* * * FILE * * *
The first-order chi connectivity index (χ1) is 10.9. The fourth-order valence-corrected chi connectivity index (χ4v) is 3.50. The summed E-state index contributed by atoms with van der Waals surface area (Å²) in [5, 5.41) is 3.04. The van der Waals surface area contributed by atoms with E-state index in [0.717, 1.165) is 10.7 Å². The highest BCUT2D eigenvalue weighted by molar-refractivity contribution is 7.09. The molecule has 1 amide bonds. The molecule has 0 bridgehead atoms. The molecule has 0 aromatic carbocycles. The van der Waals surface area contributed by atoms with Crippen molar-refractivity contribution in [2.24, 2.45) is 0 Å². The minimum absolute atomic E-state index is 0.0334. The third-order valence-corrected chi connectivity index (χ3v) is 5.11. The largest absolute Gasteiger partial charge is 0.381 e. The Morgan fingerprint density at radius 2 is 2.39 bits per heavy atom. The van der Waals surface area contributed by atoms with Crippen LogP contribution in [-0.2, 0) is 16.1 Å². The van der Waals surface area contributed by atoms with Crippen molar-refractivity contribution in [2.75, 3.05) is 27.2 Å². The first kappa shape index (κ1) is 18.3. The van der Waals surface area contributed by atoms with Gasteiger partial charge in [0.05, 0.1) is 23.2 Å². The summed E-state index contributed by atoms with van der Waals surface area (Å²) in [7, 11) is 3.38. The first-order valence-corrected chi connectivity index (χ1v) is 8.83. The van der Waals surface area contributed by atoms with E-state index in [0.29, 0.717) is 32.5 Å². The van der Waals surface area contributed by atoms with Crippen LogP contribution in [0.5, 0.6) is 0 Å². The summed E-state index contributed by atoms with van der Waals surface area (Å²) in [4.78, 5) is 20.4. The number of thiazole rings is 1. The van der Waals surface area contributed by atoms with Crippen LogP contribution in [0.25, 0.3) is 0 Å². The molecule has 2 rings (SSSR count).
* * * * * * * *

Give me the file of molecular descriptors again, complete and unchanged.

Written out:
The first-order chi connectivity index (χ1) is 10.9. The fourth-order valence-corrected chi connectivity index (χ4v) is 3.50. The summed E-state index contributed by atoms with van der Waals surface area (Å²) in [5, 5.41) is 3.04. The van der Waals surface area contributed by atoms with E-state index in [0.717, 1.165) is 10.7 Å². The highest BCUT2D eigenvalue weighted by molar-refractivity contribution is 7.09. The molecule has 1 amide bonds. The molecule has 0 bridgehead atoms. The molecule has 0 aromatic carbocycles. The van der Waals surface area contributed by atoms with Crippen molar-refractivity contribution in [2.24, 2.45) is 0 Å². The minimum absolute atomic E-state index is 0.0334. The third-order valence-corrected chi connectivity index (χ3v) is 5.11. The largest absolute Gasteiger partial charge is 0.381 e. The Morgan fingerprint density at radius 2 is 2.39 bits per heavy atom. The van der Waals surface area contributed by atoms with Crippen LogP contribution in [-0.2, 0) is 16.1 Å². The van der Waals surface area contributed by atoms with Crippen molar-refractivity contribution in [2.75, 3.05) is 27.2 Å². The first kappa shape index (κ1) is 18.3. The van der Waals surface area contributed by atoms with Gasteiger partial charge in [0.05, 0.1) is 23.2 Å². The summed E-state index contributed by atoms with van der Waals surface area (Å²) in [7, 11) is 3.38. The first-order valence-corrected chi connectivity index (χ1v) is 8.83. The van der Waals surface area contributed by atoms with E-state index in [0.29, 0.717) is 32.5 Å². The van der Waals surface area contributed by atoms with Crippen LogP contribution in [0.5, 0.6) is 0 Å². The summed E-state index contributed by atoms with van der Waals surface area (Å²) in [4.78, 5) is 20.4. The number of thiazole rings is 1. The van der Waals surface area contributed by atoms with Crippen LogP contribution in [0.25, 0.3) is 0 Å². The molecule has 2 rings (SSSR count).